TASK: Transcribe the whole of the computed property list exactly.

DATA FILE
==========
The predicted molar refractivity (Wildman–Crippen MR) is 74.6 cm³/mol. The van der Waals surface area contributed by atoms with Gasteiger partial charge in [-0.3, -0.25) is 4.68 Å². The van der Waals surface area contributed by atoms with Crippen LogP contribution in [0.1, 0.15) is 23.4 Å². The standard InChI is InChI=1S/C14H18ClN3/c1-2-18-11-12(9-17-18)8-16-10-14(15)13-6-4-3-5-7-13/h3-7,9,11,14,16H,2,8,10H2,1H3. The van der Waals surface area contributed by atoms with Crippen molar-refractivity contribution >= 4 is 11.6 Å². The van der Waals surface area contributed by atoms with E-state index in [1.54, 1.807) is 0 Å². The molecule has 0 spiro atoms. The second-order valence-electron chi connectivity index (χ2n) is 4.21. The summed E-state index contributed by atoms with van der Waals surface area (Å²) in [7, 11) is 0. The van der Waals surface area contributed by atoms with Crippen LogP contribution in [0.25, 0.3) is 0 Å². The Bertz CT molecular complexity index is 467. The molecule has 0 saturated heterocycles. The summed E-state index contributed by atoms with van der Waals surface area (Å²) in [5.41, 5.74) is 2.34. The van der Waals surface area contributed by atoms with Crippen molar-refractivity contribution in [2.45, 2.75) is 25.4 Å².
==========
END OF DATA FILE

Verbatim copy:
The predicted molar refractivity (Wildman–Crippen MR) is 74.6 cm³/mol. The van der Waals surface area contributed by atoms with Gasteiger partial charge in [-0.3, -0.25) is 4.68 Å². The van der Waals surface area contributed by atoms with Crippen LogP contribution in [0.1, 0.15) is 23.4 Å². The standard InChI is InChI=1S/C14H18ClN3/c1-2-18-11-12(9-17-18)8-16-10-14(15)13-6-4-3-5-7-13/h3-7,9,11,14,16H,2,8,10H2,1H3. The van der Waals surface area contributed by atoms with Crippen molar-refractivity contribution >= 4 is 11.6 Å². The van der Waals surface area contributed by atoms with E-state index in [1.54, 1.807) is 0 Å². The molecule has 0 spiro atoms. The second-order valence-electron chi connectivity index (χ2n) is 4.21. The summed E-state index contributed by atoms with van der Waals surface area (Å²) in [7, 11) is 0. The van der Waals surface area contributed by atoms with Crippen LogP contribution in [0.25, 0.3) is 0 Å². The Bertz CT molecular complexity index is 467. The molecule has 0 saturated heterocycles. The summed E-state index contributed by atoms with van der Waals surface area (Å²) in [5.41, 5.74) is 2.34. The van der Waals surface area contributed by atoms with Crippen molar-refractivity contribution in [2.45, 2.75) is 25.4 Å².